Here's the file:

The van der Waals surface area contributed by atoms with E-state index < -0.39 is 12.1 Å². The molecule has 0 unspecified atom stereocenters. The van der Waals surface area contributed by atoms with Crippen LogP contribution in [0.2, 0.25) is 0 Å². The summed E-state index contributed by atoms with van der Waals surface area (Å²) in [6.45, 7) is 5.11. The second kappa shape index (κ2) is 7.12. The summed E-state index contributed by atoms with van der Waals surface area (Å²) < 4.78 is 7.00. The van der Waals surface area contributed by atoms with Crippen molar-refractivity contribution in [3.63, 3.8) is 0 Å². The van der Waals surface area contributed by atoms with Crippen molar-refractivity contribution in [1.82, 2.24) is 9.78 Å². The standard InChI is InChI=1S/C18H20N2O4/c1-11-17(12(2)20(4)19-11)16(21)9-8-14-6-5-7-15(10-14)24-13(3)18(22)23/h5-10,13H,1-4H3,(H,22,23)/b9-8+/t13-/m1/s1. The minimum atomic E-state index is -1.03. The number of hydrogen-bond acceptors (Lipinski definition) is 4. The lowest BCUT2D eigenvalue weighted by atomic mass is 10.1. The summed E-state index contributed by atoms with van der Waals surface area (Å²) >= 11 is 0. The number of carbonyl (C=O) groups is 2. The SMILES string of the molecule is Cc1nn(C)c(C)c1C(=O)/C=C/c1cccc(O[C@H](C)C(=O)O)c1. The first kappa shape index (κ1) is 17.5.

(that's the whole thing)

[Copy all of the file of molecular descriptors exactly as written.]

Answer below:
The van der Waals surface area contributed by atoms with E-state index < -0.39 is 12.1 Å². The molecule has 0 unspecified atom stereocenters. The van der Waals surface area contributed by atoms with Crippen LogP contribution in [0.2, 0.25) is 0 Å². The summed E-state index contributed by atoms with van der Waals surface area (Å²) in [6.45, 7) is 5.11. The second kappa shape index (κ2) is 7.12. The summed E-state index contributed by atoms with van der Waals surface area (Å²) < 4.78 is 7.00. The van der Waals surface area contributed by atoms with Crippen molar-refractivity contribution in [3.63, 3.8) is 0 Å². The van der Waals surface area contributed by atoms with Crippen molar-refractivity contribution in [1.82, 2.24) is 9.78 Å². The standard InChI is InChI=1S/C18H20N2O4/c1-11-17(12(2)20(4)19-11)16(21)9-8-14-6-5-7-15(10-14)24-13(3)18(22)23/h5-10,13H,1-4H3,(H,22,23)/b9-8+/t13-/m1/s1. The minimum atomic E-state index is -1.03. The number of hydrogen-bond acceptors (Lipinski definition) is 4. The lowest BCUT2D eigenvalue weighted by atomic mass is 10.1. The summed E-state index contributed by atoms with van der Waals surface area (Å²) >= 11 is 0. The number of carbonyl (C=O) groups is 2. The SMILES string of the molecule is Cc1nn(C)c(C)c1C(=O)/C=C/c1cccc(O[C@H](C)C(=O)O)c1. The first kappa shape index (κ1) is 17.5.